~ 950 Amarillo Avenue, row of 4 trees in front of Ohlone School
Native to China, these trees grow rapidly to 35’, with a wider spread and widely spreading roots as well. The shape of the leaves is variable; some leaves have lobes and other leaves have no lobes at all. Older trees tend to have fewer lobed leaves. The leaves turn yellow in the fall. Mulberry leaves are the food of the silkworm.
~ 939 Amarillo Avenue, 3 trees in front yard
A small maple native to Japan, China, and Korea. Many cultivars have been produced with much variety in leaf color and shape. They are especially useful as decorative trees in front yards and in Asian landscapes. They remain small enough to be planted under power lines.
~ 931 Amarillo Avenue, front yard left of the sidewalk
A native of Peru, this species was planted at the California Mission gardens by Franciscan missionaries. Its beautiful weeping canopy contains bright green, narrow leaflets. In summer, many tiny yellowish white flowers droop in 4–6” clusters. The flowers become rose-colored berries in the fall and winter. The trunks of old trees are heavy and fantastically gnarled.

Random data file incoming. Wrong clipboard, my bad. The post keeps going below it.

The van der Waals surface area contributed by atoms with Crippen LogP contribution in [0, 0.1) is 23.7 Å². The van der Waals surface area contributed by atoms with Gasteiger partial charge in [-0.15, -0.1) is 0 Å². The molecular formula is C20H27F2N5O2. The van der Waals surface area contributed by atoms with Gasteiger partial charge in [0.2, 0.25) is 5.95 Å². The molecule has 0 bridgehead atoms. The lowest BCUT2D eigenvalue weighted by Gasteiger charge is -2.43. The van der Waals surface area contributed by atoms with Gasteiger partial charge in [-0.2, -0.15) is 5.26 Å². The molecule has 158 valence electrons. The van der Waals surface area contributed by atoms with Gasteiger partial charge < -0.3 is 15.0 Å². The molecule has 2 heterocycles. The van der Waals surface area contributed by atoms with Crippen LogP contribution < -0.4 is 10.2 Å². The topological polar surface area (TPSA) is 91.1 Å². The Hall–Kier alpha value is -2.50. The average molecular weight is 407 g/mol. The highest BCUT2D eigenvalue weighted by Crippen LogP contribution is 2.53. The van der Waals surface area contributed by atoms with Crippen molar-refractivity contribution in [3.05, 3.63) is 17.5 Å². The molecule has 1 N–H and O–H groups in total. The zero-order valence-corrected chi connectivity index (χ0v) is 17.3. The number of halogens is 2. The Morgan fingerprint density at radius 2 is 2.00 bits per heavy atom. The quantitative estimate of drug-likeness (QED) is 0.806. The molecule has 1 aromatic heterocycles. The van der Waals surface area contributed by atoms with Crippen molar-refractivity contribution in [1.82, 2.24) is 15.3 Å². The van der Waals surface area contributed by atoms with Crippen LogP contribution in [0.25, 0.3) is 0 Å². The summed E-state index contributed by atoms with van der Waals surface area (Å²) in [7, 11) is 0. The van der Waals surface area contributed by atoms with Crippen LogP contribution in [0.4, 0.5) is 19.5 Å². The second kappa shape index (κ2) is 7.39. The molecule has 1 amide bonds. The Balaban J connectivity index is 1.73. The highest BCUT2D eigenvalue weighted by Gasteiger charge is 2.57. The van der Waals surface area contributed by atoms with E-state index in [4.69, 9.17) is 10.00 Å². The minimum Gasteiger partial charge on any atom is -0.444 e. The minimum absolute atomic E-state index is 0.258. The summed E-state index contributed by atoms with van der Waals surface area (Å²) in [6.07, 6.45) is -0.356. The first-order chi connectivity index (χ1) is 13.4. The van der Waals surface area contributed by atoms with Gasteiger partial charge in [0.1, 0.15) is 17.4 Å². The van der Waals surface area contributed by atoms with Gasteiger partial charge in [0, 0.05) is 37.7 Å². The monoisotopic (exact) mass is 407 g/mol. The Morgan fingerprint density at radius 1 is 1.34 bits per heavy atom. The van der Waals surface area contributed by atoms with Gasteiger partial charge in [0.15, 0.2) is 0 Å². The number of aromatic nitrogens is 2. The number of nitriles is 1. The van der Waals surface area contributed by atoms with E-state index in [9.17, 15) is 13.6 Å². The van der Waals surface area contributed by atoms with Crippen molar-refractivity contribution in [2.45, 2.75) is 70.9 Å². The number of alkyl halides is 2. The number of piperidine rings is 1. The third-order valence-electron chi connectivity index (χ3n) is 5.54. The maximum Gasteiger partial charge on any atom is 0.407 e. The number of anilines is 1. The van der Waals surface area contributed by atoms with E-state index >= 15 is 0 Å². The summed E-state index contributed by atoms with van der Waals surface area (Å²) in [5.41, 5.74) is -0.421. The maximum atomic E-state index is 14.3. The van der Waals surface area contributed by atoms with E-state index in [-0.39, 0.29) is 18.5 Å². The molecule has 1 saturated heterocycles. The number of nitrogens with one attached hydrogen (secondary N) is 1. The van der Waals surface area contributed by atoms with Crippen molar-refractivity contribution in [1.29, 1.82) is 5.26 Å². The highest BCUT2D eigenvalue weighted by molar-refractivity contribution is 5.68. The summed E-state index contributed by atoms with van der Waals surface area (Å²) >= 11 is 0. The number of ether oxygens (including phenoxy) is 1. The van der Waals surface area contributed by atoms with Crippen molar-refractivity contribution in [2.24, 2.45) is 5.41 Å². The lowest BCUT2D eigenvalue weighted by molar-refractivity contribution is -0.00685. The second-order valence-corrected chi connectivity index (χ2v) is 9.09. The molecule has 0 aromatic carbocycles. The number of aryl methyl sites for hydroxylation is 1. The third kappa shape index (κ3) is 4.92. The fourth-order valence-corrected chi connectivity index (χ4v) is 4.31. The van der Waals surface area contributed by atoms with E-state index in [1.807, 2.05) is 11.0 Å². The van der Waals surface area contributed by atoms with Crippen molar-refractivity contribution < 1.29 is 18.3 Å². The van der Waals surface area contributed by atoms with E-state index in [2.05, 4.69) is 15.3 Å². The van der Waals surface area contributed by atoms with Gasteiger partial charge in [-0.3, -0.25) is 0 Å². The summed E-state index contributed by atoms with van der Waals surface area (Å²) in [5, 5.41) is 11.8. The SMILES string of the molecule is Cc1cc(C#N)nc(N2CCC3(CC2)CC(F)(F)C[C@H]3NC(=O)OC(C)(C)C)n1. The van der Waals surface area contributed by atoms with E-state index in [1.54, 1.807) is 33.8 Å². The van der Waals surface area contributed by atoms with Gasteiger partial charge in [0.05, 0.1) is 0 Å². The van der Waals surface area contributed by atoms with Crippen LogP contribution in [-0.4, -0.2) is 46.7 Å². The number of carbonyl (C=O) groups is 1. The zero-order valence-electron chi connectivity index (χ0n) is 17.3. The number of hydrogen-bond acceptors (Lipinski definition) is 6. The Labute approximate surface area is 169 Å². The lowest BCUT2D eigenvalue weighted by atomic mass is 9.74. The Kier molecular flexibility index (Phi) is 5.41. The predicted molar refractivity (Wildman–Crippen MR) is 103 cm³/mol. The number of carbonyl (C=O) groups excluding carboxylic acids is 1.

~ 919 Amarillo Avenue, 2 trees left of the driveway
This California native likes coastal weather. It is fast growing and tolerates poor soil. Pine pitch canker disease is currently affecting many of these trees. Bark beetles are also a threat – they bore through the cambium of the tree tops and the trunk. Beetles usually seek out trees stressed from drought or excessive pruning. In Australia, New Zealand, Chile, and South Africa, where it is free from pests, this tree is an important timber tree.
~ 906 Amarillo Avenue, right of the front walk
Once you learn the appearance of this tree’s bark, you can easily distinguish it from other eucalyptus species. The bark is very dark red-brown and is thick with deep furrows. It never peels or drops litter. The wood is red in color and is as hard as iron, according to 19th century botanist George Bentham. He published a book called Flora Australiensis in 1878 that is still considered current.